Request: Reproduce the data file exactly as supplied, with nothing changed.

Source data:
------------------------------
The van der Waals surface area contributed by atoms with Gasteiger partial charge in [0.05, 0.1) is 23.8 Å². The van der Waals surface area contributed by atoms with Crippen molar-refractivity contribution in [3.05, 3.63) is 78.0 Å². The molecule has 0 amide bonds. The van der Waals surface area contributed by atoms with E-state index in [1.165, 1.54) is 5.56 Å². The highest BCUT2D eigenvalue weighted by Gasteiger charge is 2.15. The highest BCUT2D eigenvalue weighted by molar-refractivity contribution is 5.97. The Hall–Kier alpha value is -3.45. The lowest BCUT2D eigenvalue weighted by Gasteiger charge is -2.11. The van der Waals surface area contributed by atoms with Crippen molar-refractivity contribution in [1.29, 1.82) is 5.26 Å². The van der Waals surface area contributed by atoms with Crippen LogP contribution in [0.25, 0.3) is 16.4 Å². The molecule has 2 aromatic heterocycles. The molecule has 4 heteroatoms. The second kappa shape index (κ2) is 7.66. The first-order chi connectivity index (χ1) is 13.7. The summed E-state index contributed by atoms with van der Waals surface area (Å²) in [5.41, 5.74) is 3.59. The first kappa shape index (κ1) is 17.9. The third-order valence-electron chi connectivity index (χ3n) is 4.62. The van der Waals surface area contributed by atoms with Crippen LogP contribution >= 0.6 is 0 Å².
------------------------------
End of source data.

The van der Waals surface area contributed by atoms with Gasteiger partial charge in [0.05, 0.1) is 23.8 Å². The van der Waals surface area contributed by atoms with Crippen molar-refractivity contribution in [3.05, 3.63) is 78.0 Å². The molecule has 0 amide bonds. The van der Waals surface area contributed by atoms with E-state index in [1.165, 1.54) is 5.56 Å². The highest BCUT2D eigenvalue weighted by Gasteiger charge is 2.15. The highest BCUT2D eigenvalue weighted by molar-refractivity contribution is 5.97. The Hall–Kier alpha value is -3.45. The lowest BCUT2D eigenvalue weighted by Gasteiger charge is -2.11. The van der Waals surface area contributed by atoms with Crippen molar-refractivity contribution in [1.29, 1.82) is 5.26 Å². The van der Waals surface area contributed by atoms with Crippen LogP contribution in [0.25, 0.3) is 16.4 Å². The molecule has 2 aromatic heterocycles. The molecule has 4 heteroatoms. The second kappa shape index (κ2) is 7.66. The first-order chi connectivity index (χ1) is 13.7. The summed E-state index contributed by atoms with van der Waals surface area (Å²) in [5.41, 5.74) is 3.59. The first kappa shape index (κ1) is 17.9. The third-order valence-electron chi connectivity index (χ3n) is 4.62. The van der Waals surface area contributed by atoms with Crippen LogP contribution >= 0.6 is 0 Å².